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Long exposure and wreck potography

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Hi all

I was wondering: When ships wracks are in deep water. Let's say: 30 meter and more - Is it wise to use long exposure with tripod in order to get more light ?

 

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Hey Ido

Worth a try. Couple of thoughts strike me. Often you want to take pic of a wreck from above it to get as much in as poss. Not doable of course with a tripod. You can go for the dramatic shot up from the bow or stern; and then movement of crap in the water.

Worth a shot though.

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I think you are better off having a "model" use some video lights to highlight the wreck and then take the picture from a distance. My friend Drew and I have been doing this on a relatively deep submarine (57m / 190') here in Southern California and, IMO, the results are great.

You can view his pictures at :

https://www.drewwilsonphotography.com/Wrecks-and-Artificial-Reefs/UB88/

Regards,

- brett

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Thanks. Great pics of the submarine.

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2 hours ago, TmxDiver said:

I think you are better off having a "model" use some video lights to highlight the wreck and then take the picture from a distance. My friend Drew and I have been doing this on a relatively deep submarine (57m / 190') here in Southern California and, IMO, the results are great.

You can view his pictures at :

https://www.drewwilsonphotography.com/Wrecks-and-Artificial-Reefs/UB88/

Regards,

- brett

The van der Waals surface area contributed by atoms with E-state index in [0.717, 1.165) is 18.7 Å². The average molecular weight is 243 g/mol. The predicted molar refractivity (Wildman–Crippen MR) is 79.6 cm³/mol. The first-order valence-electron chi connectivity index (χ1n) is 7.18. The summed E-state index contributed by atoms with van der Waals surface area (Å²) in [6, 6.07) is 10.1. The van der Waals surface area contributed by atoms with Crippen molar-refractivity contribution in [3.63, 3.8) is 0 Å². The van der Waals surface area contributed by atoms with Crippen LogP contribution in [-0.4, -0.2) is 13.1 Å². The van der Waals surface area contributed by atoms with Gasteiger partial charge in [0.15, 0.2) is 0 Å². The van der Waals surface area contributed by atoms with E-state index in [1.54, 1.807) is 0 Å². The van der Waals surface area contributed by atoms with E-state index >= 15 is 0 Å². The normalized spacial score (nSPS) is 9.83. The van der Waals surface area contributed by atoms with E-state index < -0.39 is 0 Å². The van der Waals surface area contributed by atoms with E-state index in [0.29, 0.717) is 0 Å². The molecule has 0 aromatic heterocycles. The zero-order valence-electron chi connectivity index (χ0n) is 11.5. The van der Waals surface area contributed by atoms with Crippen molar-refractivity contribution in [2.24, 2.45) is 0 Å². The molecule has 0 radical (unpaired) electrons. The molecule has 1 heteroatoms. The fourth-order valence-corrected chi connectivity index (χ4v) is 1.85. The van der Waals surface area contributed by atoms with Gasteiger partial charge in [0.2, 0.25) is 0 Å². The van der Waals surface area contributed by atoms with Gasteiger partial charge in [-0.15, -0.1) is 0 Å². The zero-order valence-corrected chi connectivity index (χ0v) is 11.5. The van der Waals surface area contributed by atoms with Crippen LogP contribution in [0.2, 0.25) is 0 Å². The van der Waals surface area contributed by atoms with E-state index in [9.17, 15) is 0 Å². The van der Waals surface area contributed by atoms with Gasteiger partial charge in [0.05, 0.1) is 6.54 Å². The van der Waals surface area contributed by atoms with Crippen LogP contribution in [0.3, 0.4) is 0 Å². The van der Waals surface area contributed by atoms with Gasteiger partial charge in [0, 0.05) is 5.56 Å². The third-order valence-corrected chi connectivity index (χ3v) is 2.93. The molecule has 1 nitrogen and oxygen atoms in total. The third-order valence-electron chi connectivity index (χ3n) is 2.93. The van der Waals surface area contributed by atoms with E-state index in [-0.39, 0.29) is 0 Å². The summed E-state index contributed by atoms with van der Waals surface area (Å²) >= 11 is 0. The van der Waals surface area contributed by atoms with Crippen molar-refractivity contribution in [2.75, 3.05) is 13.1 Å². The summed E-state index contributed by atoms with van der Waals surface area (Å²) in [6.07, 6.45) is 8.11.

Brett,

I follow Drew and Richard on socials I met those guys on the SDE when we went to Farnsworth (the trip with several scooter casualties) I was working on my Deep Diver specialty.  Watching those guys and following their socials makes me want to get into tech. Drew's Photos are awesome and I look forward to his diver reports.  Id love to join you guys to learn as much as possible from you guys when you do rec level dives. I'm looking to start learning sidemount and self reliant diver to try to be a better dive buddy.  If you guys are planning to hit any of the OC or LA beaches lets try to link up (if you want, i wont be offended if you dont ;-))

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3 hours ago, Dann-Oh said:

 

Brett,

I follow Drew and Richard on socials I met those guys on the SDE when we went to Farnsworth (the trip with several scooter casualties) I was working on my Deep Diver specialty.  Watching those guys and following their socials makes me want to get into tech. Drew's Photos are awesome and I look forward to his diver reports.  Id love to join you guys to learn as much as possible from you guys when you do rec level dives. I'm looking to start learning sidemount and self reliant diver to try to be a better dive buddy.  If you guys are planning to hit any of the OC or LA beaches lets try to link up (if you want, i wont be offended if you dont ;-))

Sounds good, nice to (sort of) meet you!

There are a lot of really cool wreck dives here in Southern California which are just at the edge of recreational limits so if you like wreck diving it would make sense to look into technical diving. 

My blog at http://wreckedinmyrevo.com has a section for "So Cal Dive Reports" and each of them has a depth listed. Most are below recreational, but if you look through them, some are right at the edge (e.e., P-38 in San Diego, Piper at Catalina, etc.)

Regards,

- brett

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2 hours ago, TmxDiver said:

Sounds good, nice to (sort of) meet you!

There are a lot of really cool wreck dives here in Southern California which are just at the edge of recreational limits so if you like wreck diving it would make sense to look into technical diving. 

My blog at http://wreckedinmyrevo.com has a section for "So Cal Dive Reports" and each of them has a depth listed. Most are below recreational, but if you look through them, some are right at the edge (e.e., P-38 in San Diego, Piper at Catalina, etc.)

Regards,

- brett

Nice to meet you as well Brett.